She and her husband, both vegetarians, were considering this highly regarded four-star restaurant for his birthday dinner until Rakich spotted foie gras on the menu. She wrote to complain, and Carpe Vino’s owner, Gary Moffat, insisted he was going to continue serving it as long as it’s legal. He did it in his own style. Some might call it charmingly blunt. Others might see it as abrasive.
So we asked readers to give their takes. On The Bee’s Facebook page, most readers’ comments on the story sided with Moffat. Some even said his response would make them even more likely to visit the restaurant.
Those who emailed me were a little more nuanced. The best answers, in my view, made the argument that there is plenty about any menu that could be seen as unpleasant to animals, the environment and more. Here are a few takes:
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From Kurt Burris:
“I'm not a fan of foie gras, not because of any production issues; I just don't think it's worth the cost or the calories. But I don't care if someone serves it. If the couple in question is offended by it, fine. But, why single out one particular food stuff? Most meat manufacture is pretty disgusting. I understand the couple are vegetarians, but cheese plants can be pretty gross, too. (And think of all those microbes being sacrificed so I can enjoy my chevre.) I assume you suggested they go to Mother.”
No, I did not give any restaurant suggestions, as I was not asked. But Mother would certainly be a good option. Not only is there no foie gras (or any meat products), the restaurants has developed an entirely vegan pho that is winning raves.
From Dave Robinson:
“Does Ms. Rakich hold the belief that Mr Moffat also should not serve sauce Bolognese because it contains sausage not sourced from free-range mountain-grown herded-by-Pawnee-braves pigs? (OK, stretching a bit here on the pig provenance, but not on the sauce vs. Ms Rakich.) If not, she is not being consistent in her logic. The life of a Farmer John caged pig is not so very different from her beloved goose. And what about those penned cattle at Harris Ranch? Ah, yes, excellent treatment.
“I personally care not to eat foie gras, veal, etc. for reasons possibly related to those of Ms Rakich. HOWEVER. Their presence on a menu will most assuredly not cause me to direct my business elsewhere — if anything, the restauranteur's choice to explore beyond beef/chicken/pork is a motivation to see what other innovative flavors and non-goose liver delights s/he might offer.”
Chef Eric Alexander’s Carpe’s menu is, indeed, a touch daring and it changes often. He also takes pains to source ingredients in an ethical way. He also embraces the farm-to-fork ethos of being as local and seasonal as possible. Some of the produce, for instance, is grown on a small farm where he and his wife reside.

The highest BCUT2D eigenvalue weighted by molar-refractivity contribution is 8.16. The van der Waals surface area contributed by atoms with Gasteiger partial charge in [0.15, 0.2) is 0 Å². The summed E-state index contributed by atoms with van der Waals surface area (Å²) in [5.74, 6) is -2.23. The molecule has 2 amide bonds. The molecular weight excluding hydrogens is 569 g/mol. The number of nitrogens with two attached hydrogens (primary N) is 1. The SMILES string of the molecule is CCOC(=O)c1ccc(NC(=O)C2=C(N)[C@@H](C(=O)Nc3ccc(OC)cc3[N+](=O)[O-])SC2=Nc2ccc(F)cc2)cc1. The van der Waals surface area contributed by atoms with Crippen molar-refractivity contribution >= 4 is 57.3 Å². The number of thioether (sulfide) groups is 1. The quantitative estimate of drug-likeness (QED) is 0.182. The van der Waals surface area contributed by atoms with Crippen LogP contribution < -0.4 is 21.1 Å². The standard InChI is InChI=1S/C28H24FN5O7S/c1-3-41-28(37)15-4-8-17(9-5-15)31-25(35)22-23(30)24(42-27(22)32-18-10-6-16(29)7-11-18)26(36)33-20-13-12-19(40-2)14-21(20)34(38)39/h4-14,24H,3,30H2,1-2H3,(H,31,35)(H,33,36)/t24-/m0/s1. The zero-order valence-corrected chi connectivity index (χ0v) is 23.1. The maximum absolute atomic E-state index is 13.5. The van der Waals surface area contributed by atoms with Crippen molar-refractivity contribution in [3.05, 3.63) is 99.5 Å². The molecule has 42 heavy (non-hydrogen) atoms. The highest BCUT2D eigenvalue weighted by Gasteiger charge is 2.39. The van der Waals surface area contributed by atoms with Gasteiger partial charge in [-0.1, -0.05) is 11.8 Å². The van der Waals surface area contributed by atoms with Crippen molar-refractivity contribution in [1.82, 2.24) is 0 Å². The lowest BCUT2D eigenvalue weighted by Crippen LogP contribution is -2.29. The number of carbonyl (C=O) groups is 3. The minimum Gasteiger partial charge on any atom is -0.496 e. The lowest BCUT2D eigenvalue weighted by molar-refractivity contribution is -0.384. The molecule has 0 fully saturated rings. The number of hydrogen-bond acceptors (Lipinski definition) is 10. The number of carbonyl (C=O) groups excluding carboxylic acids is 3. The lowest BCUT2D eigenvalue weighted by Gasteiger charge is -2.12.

Karen Fairchild writes:
“I have no particular feeling about fois gras, except that it tastes good and I also hate harm to animals. However, I did not have any problem understanding that this individual associated with Carpe Vino has set forth a response which is endearing to no one...Best to these poor people who wrote to him. They have my sympathy.”
Kathi Duran writes:
“Sad thing about the bottom line in this story is that, given the choice, most people will choose money over humanity every time.”
On Twitter, some thought Moffat’s blunt dismissal of Rakich’s concern missed an opportunity to explain why the restaurant decided to serve foie gras and how it believes foie gras production can be done humanely. In this case, it is likely that Rakich and Moffat were not going to work things out or change the other’s mind no matter how warm and fuzzy Moffat tried to be in his reply. Whatever you think about Moffat’s email, his restaurant has a very loyal following, so Carpe Vino is clearly doing plenty right.
Finally, here is what reader Dan Orange has to say on the matter:
“I hesitated over the yes/no vote at the bottom of the article, as it removes all nuance. Foie gras is nothing if not nuance. I love it. I’ve eaten it in Po. I’ve had it prepared fresh for me from freshly harvested livers. There is nothing like it. Particularly with an aged Sauternes.
“Do I wish that the geese were treated more humanely? You bet. Would I give it up no matter what? No. Do I support the California ban? No. It’s too blunt a tool.
“So where does that leave me? I favor Carpe Vino, but I do wish that Moffat had been a tad more circumspect/political. As for Ms. Rakich, I applaud her willingness to take a stand. But I ask her to look elsewhere in the kitchen, and decide where she’ll draw the line. Industrial salt production? Hydrocarbons used to deliver her veggies to the restaurant? GMO-free when a burgeoning world population almost demands GMO (where do you stand on mass starvation vs. genetic manipulation?)?
“I honestly don’t mind where she lands. I wish every consumer / customer thought more about their food and where it came from. We’d all be better off.”
Call The Bee’s Blair Anthony Robertson, (916) 321-1099. Follow him on Twitter @Blarob.